FARMINGTON -— Nearly 500 campers, ages 5 to 12, showed up for the first day of Hartford's Camp Courant Thursday morning, ready and excited to play outside, spend time on arts and crafts—and even take a dip in the pool to cool off.
Camp Courant is the largest free day camp in the country, providing opportunities for children from Hartford to participate in recreational, education and cultural programs. Camp Courant has been around since 1894, but has had permanent residence in Farmington since 1963.
A major goal of Camp Courant is to "keep [the camper's] minds open and expanding," said Executive Director, Beth Gibbs.
The camp features four main daily activities between the 9:00 a.m.-2:15 p.m.: playground time, arts and crafts, time to cool off in the pool, and team sports. The site has two full basketball courts, a baseball field, in-ground pool, pavilions and an indoor area with a 20 computers. Younger campers utilize an Early Learning Center, with volunteers helping develop their reading and writing skills.
Campers are picked up at 10 middle and high schools in the city, six on the North end and four on the South end.
Only 13 acres are visible and being used by Camp Courant, while the remainder of the 32-acre-site features a nature trail winding throughout. Before this summer's six-week-session, the path had been improved.
There are close to 36 camp counselors, a dozen counselors in training and various staff and security members involved. Overall, approximately 65 workers are a part of Camp Courant.
"We have a good [program] structure [here] to provide a safe haven for kids," said Marta Shepard, the program coordinator for counselors in training. Shepard has been a part of Camp Courant for 22 years, originally brought in for her work with the Hartford Association for Retarded Citizens. About 10 – 15 special needs campers will be a part of Camp Courant this year.
Training to become a counselor is a year-long process. Counselors in training start at age 12, when many have just finished their last summer as a camper and still want to be involved. When they turn 15, the counselors in training are encouraged to apply and interview as full-time counselors the following summer.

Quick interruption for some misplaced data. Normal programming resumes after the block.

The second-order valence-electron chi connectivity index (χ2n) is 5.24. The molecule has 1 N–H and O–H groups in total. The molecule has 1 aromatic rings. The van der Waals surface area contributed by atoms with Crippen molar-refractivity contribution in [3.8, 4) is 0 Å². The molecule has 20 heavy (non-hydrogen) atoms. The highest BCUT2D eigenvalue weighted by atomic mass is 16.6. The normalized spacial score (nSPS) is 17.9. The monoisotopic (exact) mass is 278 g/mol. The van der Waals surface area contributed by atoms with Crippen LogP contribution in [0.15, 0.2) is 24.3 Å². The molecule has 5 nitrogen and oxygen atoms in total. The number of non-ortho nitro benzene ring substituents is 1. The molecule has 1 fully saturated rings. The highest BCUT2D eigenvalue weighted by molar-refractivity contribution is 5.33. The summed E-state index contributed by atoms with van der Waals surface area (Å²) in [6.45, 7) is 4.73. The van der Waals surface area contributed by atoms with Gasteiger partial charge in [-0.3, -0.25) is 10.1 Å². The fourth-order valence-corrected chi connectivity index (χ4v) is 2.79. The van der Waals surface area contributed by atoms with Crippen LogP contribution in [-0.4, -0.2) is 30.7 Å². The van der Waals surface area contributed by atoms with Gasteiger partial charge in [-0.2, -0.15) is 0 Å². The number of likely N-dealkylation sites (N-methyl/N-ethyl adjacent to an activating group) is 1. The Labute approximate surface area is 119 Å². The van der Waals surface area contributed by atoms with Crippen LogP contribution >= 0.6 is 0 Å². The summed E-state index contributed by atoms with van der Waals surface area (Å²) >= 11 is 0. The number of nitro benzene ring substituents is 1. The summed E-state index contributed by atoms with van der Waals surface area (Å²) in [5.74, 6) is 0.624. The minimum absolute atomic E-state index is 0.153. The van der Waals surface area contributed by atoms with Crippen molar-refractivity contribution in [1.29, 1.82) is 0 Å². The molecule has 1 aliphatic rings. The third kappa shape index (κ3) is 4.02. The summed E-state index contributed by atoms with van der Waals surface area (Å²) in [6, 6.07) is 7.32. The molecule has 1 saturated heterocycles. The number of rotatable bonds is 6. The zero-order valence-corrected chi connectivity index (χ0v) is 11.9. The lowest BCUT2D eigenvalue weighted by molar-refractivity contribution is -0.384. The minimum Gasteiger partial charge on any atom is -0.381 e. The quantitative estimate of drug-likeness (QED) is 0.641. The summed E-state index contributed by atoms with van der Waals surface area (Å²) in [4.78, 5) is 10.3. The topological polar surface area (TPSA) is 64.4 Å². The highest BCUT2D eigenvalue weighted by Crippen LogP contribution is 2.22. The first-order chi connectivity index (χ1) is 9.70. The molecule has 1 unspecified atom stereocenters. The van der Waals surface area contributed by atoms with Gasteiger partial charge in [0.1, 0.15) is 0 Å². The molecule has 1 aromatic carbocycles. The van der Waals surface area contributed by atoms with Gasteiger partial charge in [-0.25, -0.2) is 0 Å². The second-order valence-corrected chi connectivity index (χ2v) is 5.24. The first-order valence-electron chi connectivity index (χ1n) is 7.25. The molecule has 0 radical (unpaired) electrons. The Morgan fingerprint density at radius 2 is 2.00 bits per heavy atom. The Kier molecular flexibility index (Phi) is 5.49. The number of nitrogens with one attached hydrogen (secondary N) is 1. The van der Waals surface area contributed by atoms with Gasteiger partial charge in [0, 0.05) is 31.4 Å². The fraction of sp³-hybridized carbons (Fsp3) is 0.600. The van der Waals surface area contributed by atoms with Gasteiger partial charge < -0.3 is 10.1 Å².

"The kids come to go swimming, but they get so much more," said Camp Director Stan Glowiak, "It's not just recreation; it's a comprehensive youth development program."
This summer, Camp Courant will feature visits from workers from the Hartford Hospital Radiology Dept., UConn's Husky healthcare program for children and the American Liver Foundation. Dental screenings will also be available to campers.
Gibbs has been the executive director for 13 years and has big plans for Camp Courant's future: eventually creating a satellite site just for the older campers. Gibbs wants to branch out in order to provide more specific learning and team building opportunities exclusively for 11-12-year-olds. If all goes well, and a satellite location is possible, the camp would then accept 12-15 year-olds.
The satellite camp would focus on developing leadership skills, increasing self-awareness discussion and team building exercises, in addition to career and education programs as well as financial literacy programs.
"There's just not enough stuff out there for that age group," said Gibbs.
Camp Courant has been around since 1894, when an editorial in The Hartford Daily Courant invited contributions from the public to invest in outings for city children. Since that time, Camp Courant has given nearly 1,100 city children each summer a cost-free chance to have fun during the summer months, with programs set up to develop self-esteem and build positive relationships.
Donations are provided from private family groups, like the Hartford Foundation for Public giving, corporate companies, such as Hartford Financial Services, endowments and fundraising events.
It is projected that nearly $25,000 was raised at the BlumShapiro 5K for Camp Courant on June 9. In September, Camp Courant will host a "Buddy Bash" which will provide an evening of dinner, dancing as well as silent and live auctions. The next fundraising event will be a barbecue on June 28.
Those interested in learning more about Camp Courant are encouraged to visit their website, http://www.campcourant.org/.
Reprinted with permission of the Hartford Courant.
To view other stories on this topic, search the Hartford Courant Archives at